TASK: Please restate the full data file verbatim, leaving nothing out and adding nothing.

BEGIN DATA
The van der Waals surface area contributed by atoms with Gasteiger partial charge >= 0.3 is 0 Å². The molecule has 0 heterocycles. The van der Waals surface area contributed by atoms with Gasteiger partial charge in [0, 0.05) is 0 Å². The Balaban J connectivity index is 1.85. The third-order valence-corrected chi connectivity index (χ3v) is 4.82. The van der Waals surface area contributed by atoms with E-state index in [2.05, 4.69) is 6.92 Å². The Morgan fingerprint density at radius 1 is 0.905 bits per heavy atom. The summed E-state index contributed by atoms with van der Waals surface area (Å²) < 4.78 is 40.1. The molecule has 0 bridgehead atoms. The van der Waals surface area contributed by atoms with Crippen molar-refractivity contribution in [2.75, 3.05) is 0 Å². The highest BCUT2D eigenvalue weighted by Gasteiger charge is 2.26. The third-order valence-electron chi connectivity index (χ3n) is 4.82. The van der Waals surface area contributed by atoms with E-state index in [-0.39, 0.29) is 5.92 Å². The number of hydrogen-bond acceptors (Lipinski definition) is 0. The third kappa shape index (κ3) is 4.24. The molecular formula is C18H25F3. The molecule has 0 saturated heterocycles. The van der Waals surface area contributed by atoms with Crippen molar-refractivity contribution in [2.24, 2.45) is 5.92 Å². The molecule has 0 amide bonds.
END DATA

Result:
The van der Waals surface area contributed by atoms with Gasteiger partial charge >= 0.3 is 0 Å². The molecule has 0 heterocycles. The van der Waals surface area contributed by atoms with Gasteiger partial charge in [0, 0.05) is 0 Å². The Balaban J connectivity index is 1.85. The third-order valence-corrected chi connectivity index (χ3v) is 4.82. The van der Waals surface area contributed by atoms with E-state index in [2.05, 4.69) is 6.92 Å². The Morgan fingerprint density at radius 1 is 0.905 bits per heavy atom. The summed E-state index contributed by atoms with van der Waals surface area (Å²) < 4.78 is 40.1. The molecule has 0 bridgehead atoms. The van der Waals surface area contributed by atoms with Crippen molar-refractivity contribution in [2.75, 3.05) is 0 Å². The highest BCUT2D eigenvalue weighted by Gasteiger charge is 2.26. The third-order valence-electron chi connectivity index (χ3n) is 4.82. The van der Waals surface area contributed by atoms with E-state index in [-0.39, 0.29) is 5.92 Å². The number of hydrogen-bond acceptors (Lipinski definition) is 0. The third kappa shape index (κ3) is 4.24. The molecular formula is C18H25F3. The molecule has 0 saturated heterocycles. The van der Waals surface area contributed by atoms with Crippen molar-refractivity contribution in [2.24, 2.45) is 5.92 Å². The molecule has 0 amide bonds.